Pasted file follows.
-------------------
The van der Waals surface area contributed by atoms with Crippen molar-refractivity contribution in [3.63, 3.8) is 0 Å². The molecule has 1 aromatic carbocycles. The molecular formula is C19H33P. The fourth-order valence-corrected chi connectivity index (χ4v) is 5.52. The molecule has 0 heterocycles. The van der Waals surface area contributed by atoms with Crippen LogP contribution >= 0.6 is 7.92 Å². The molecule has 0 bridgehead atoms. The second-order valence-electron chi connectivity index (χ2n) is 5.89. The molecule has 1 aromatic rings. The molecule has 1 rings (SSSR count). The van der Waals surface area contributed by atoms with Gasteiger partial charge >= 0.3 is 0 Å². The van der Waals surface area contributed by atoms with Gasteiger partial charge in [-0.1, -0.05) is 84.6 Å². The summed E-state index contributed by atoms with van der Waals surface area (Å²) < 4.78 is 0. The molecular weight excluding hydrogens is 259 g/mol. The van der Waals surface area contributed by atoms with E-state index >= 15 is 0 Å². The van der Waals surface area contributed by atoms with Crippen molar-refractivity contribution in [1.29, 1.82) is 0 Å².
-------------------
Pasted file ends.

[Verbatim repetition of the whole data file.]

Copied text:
The van der Waals surface area contributed by atoms with Crippen molar-refractivity contribution in [3.63, 3.8) is 0 Å². The molecule has 1 aromatic carbocycles. The molecular formula is C19H33P. The fourth-order valence-corrected chi connectivity index (χ4v) is 5.52. The molecule has 0 heterocycles. The van der Waals surface area contributed by atoms with Crippen LogP contribution >= 0.6 is 7.92 Å². The molecule has 0 bridgehead atoms. The second-order valence-electron chi connectivity index (χ2n) is 5.89. The molecule has 1 aromatic rings. The molecule has 1 rings (SSSR count). The van der Waals surface area contributed by atoms with Gasteiger partial charge >= 0.3 is 0 Å². The van der Waals surface area contributed by atoms with Gasteiger partial charge in [-0.1, -0.05) is 84.6 Å². The summed E-state index contributed by atoms with van der Waals surface area (Å²) < 4.78 is 0. The molecular weight excluding hydrogens is 259 g/mol. The van der Waals surface area contributed by atoms with E-state index >= 15 is 0 Å². The van der Waals surface area contributed by atoms with Crippen molar-refractivity contribution in [1.29, 1.82) is 0 Å².